BY:Michael I. Rudell
(Originally published in the Entertainment Law column in the New York Law Journal, December 17, 2004.)
In the mid 1990’s, the best-selling author James Patterson became romantically and professionally involved with Christina P. Sharp. The termination of their relationship resulted in an action by Sharp claiming breach of contract, breach of implied contract, misappropriation of novel and original ideas, promissory estoppel, copyright infringement and unjust enrichment. The Southern District has upheld in part and denied in part Patterson’s motion to dismiss the amended complaint.1
In 1995, Patterson responded to a letter from Sharp written after she had read an article about him. Following telephone and mail communications, the two met in person in June of 1996. They became romantically involved and ultimately planned to marry. Sharp alleges that, in tandem with their romantic relationship, they developed a close professional relationship in which Patterson discussed problems with his writing and Sharp helped by acting as a sounding board and making suggestions. They also discussed Sharp’s aspirations to write a book and her ideas for that project. In April of 1997, Patterson terminated his romantic and professional relationship with Sharp.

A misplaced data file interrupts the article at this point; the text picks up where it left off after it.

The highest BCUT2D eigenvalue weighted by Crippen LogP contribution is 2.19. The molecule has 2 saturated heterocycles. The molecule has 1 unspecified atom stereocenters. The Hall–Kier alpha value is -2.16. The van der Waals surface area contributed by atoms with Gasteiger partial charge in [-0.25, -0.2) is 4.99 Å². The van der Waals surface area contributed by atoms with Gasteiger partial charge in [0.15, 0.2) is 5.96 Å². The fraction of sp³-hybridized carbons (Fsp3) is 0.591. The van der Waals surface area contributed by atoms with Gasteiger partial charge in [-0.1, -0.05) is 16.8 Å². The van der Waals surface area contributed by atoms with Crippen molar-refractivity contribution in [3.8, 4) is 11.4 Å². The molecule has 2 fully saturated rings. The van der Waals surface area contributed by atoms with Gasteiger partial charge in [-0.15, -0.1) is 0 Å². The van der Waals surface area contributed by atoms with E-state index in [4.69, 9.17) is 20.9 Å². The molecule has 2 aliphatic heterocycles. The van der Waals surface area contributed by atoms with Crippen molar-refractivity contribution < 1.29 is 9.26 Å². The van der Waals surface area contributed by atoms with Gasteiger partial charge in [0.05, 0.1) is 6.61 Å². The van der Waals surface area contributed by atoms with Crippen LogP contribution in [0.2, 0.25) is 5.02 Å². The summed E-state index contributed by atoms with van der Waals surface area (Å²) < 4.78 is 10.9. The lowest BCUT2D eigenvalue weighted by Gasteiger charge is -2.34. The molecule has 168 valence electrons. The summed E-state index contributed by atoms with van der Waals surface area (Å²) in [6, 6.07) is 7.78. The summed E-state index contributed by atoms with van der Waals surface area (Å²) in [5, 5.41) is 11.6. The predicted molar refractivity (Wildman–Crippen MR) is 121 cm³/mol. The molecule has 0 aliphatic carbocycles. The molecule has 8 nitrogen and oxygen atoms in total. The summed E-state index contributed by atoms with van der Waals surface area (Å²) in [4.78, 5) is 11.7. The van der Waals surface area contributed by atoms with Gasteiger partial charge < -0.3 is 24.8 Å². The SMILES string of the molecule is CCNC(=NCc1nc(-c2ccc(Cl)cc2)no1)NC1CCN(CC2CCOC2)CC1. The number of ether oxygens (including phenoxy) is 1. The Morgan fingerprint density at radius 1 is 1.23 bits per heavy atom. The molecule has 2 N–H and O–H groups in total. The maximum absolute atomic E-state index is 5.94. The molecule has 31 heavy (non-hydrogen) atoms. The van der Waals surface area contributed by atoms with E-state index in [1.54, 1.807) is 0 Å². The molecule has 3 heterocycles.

In 1997, Patterson published “Cat & Mouse,” a novel featuring detective Alex Cross, the hero of earlier books written by Patterson. It became a best seller. According to Sharp’s complaint, Patterson had sought Sharp’s help on this book, telling her he was “unable to write romantic passages between [the book’s] central characters, Cross and Christine Johnson,” and was experiencing particular difficulty with Christine’s character. Sharp alleges that Patterson asked her to write the romantic scenes and to develop Christine’s character and offered her, in exchange, compensation by publicly acknowledging her contributions through a book dedication. She also alleges that at the time she accepted Patterson’s offer, she and he had plans to marry and that, when married, she would be compensated for her contributions by sharing in the proceeds of “Cat & Mouse” as marital community property.
According to Sharp, she presented her work to Patterson through conversations and letters that contained short literary passages and bullet point phrases, ideas and character development. She claims that without her knowledge, consent and authorization, Patterson incorporated many of her ideas and work product into the published version of “Cat & Mouse.” In this regard, she cites instances of parallel passages, all involving romantic encounters between Cross and Johnson.